. Easy Dan! We knew without doubt that the day wouldn't pass without a drama of some kind, so it was a relief really when we got completely stuck in the mud as at least this meant we hadn't stacked the jeep or hit any roaming animals. We tried to roll, push and dig with our hands but it was no use - the back wheels just kept spinning and the jeep was sinking further and further into the ground. The crowd of locals began to gather and help by levering the wheels out of the mud and pushing rocks underneath the tires to give us a platform to drive on. We began to moan that the guy we'd hired the jeep from should have told us that 4-wheel drive was no longer an option and didn't work. After about half an hour or so we began to panic a bit about how we were ever going to get out of the mud - all of the good ideas had been exhausted and even with 6 of us pushing we couldn't get it to move. Another vehicle had not passed, so we were all really relieved when we could hear a truck coming along the road in the opposite direction and were sure that they'd be able to pull us out. A big macho looking dude jumped out of his truck and into our driver's seat, told one of our helpers to twist the locks on the hubs of the front wheels, and proceeded to casually drive the jeep out of the mud with all 4 wheels gripping exactly as a 4-wheel drive was intended to do. A bit embarrassing really that between an optician, a psychologist, an engineer and a mechanic (ahem) we could not figure this out. Never mind, everybody was very happy to see us on our way (surprisingly enough), once we'd helped rebuild with rocks the bog of a road we'd created so that Mr Clever and his truck could pass it. We had a picnic lunch by the edge of the lake and bid a sad farewell to our good friends Sarah and Phil who were going to be staying on at Ometepe for a few nights longer than us. Thankfully the road back to Moyogalpa was a paved one and the rest of the afternoon was relatively drama free, with the exception of a poor cow that had been electrocuted by a falling power cable and was being dragged out of the road by 20 or so villagers. We spent another relaxing evening in the town of Moyogalpa and got an early night in preparation for our journey to Costa Rica in the morning.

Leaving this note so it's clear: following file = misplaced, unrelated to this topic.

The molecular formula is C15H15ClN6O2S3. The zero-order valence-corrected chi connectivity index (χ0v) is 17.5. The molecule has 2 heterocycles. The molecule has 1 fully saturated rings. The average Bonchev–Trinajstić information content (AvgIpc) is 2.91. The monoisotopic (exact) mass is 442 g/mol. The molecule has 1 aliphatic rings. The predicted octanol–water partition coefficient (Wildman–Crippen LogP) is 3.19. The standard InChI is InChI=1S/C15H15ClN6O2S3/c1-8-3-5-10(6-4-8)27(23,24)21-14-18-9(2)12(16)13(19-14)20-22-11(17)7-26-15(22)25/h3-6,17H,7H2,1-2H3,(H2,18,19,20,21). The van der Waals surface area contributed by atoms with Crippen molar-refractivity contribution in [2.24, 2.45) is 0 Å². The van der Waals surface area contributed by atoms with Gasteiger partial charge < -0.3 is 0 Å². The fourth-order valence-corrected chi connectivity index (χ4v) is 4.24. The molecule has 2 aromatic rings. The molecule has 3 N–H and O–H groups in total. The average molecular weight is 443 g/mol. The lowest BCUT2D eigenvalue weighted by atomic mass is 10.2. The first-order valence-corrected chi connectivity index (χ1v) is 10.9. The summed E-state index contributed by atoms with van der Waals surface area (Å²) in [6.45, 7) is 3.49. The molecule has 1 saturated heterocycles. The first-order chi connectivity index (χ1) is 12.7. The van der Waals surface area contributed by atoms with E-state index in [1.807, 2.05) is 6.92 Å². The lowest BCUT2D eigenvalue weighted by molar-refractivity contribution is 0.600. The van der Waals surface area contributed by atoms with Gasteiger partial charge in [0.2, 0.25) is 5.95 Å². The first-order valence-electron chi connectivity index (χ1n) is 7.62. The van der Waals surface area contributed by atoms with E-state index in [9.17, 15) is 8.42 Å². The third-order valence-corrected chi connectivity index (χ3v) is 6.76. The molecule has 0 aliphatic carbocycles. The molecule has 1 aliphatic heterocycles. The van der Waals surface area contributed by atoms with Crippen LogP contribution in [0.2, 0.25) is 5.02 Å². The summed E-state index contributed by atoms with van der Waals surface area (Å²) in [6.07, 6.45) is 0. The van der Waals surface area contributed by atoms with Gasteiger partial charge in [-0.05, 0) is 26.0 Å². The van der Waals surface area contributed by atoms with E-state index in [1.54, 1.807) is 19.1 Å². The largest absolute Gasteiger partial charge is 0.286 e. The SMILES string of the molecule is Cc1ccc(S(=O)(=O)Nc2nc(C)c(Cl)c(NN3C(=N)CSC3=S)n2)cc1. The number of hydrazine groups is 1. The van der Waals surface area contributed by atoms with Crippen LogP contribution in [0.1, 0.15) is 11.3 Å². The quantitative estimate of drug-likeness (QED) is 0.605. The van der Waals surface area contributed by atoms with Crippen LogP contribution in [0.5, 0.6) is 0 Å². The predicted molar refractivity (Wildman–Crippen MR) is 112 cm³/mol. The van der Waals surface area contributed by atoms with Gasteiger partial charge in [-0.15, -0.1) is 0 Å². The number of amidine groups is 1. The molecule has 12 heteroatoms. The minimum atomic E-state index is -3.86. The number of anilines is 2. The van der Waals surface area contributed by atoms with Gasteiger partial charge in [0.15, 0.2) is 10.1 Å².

So after cleaning the kitchen and watching Phil master up a mega omelette using some of last nights left overs, the four of us jumped on a bus heading back to Rivas. It was a very civilised bus ride as chicken buses go, with plenty of room and some serious power ballads being blasted out of the speakers including Bryan Adams, Phil Collins and Sinead O'Connor - good job none of us were feeling broken hearted this morning. From Rivas we made the last bit of the journey to San Jorge in a cab, and from San Jorge caught a boat to make the crossing to Isla De Ometepe. Before we boarded our boat we sat and marveled at a wreck of a vessel tied to the pier, completely over-loaded with cargo and people, and we expressed our relief that we didn't have to go on such an un-seaworthy heap. We should have learnt by now not to be so smug in these situations and were soon informed that the very comfortable looking ferry that had just pulled in was not intended for us at all and that the over-loaded un-seaworthy wreck was in fact the boat that was going to take us across the 15km to the island